Technical and Vocational Education and Training (TVET) is a discipline of education, training and learning activity that helps beneficiaries secure skilled jobs or opt for self-employment. The skill-set they obtain through this training, make them eligible to enter in the indigenous job market.
Pakistan’s TVET sector faces a number of challenges, including the lack of access to quality and relevant education by a huge population. The curriculum and disciplines taught to the students are often outdated and there is a major disconnect between the training institutes and private sector organizations which adds up to the irrelevant workforce development.
The gap is prevailing day-by-day due to a limited cooperation between the public and the private sector for the TVET governance and delivery. As a consequence, the workforce produced lacks demand-driven approach and hence is a mismatch to the fast changing dynamics of the domestic and foreign job markets.
Against this backdrop, the realization of having an increased participation between private and public sector and ownership of the public sector organizations are a key to mainstream the skilled workforce and reforming the TVET sector. No doubt, the public and private sector can work like hand and gloves with each other and upgrade the curriculum according to the demands of the job market. Besides, they can mutually agree on introduction of new disciplines and creation of on-the-job training opportunities of the trainees.
To address the perennial issues of the TVET sector, the Government of Pakistan launched a TVET Reform Support Program (TRSP) in 2011 with an aim to devise a National Skills Strategy (NSS), introduced systems to impart and assess skills, making this sector as an engine to economic growth. This is a multi-lateral initiative co-funded by the European Union (EU), the Embassy of the Kingdom of the Netherlands and the Federal Republic of Germany, and being implemented in Pakistan by the GIZ. The first phase of TVET Reform Support ended in December 2016 and the second one started in January 2017 for another five years. The overall objective of the Programme is to improve governance and private sector participation in the TVET sector to increase quality skill development that meets the demand of the labour market. Milestones achieved during the first phase include formulation of TVET policy and National Vocational Qualifications Framework (NVQF) and introduction of Competency Based Training & Assessment (CBT&A).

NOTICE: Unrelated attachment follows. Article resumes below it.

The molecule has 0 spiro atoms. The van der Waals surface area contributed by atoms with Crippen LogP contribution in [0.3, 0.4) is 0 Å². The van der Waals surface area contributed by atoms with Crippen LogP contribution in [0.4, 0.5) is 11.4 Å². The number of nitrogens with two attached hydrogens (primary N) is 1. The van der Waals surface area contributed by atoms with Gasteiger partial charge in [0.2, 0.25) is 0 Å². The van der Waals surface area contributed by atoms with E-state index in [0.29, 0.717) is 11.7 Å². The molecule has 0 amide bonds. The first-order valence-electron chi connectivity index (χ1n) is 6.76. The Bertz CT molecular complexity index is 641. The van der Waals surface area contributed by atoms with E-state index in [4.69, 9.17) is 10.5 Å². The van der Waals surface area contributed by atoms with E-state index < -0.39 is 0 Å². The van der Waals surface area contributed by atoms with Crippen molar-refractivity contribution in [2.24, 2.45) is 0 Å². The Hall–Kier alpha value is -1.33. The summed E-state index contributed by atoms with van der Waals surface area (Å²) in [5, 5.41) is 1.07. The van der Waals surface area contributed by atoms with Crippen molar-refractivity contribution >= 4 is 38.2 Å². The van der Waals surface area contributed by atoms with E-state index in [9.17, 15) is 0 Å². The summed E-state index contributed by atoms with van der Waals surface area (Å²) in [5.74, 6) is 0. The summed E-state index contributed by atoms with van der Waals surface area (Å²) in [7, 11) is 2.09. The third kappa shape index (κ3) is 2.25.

Increased participation of private sector and ownership of public sector organizations is one of the integral factors to bring the skilled workforce in mainstream. In view, five forums on national and provincial level were developed and notified during the month of May, 2017 with the support of TVET Reform Support Programme.
The establishment of these forums on federal and provincial level will help to increase the collaboration between the public and private sector bodies in the TVET sector. The representatives from the public and private sector organizations had the common voice on the acknowledgment of the collaborative efforts of public and private sector hand-in-hand. Without this collaboration it is impossible that the skill improvement of relevant expertise may be developed, certified and contributed mitigating the demand of skilled workforce of the country.
The importance of formation of Sector Skill Councils (SSCs) in relevant sectors was equally recognized by the NAVTTC, provincial TEVTAs, Vocational Training Councils, Business and Industry Associations. These forums will perform as a secretariat to provide platform for stakeholders to discuss issues, challenges and opportunities pertaining to TVET programmes and labour market and provide solutions. The forums will advocate the paradigm shift of the traditional methods of training and vocational education to Competency Based Training & Assessment (CBT&A) and Recognition of the Prior Learning (RPL).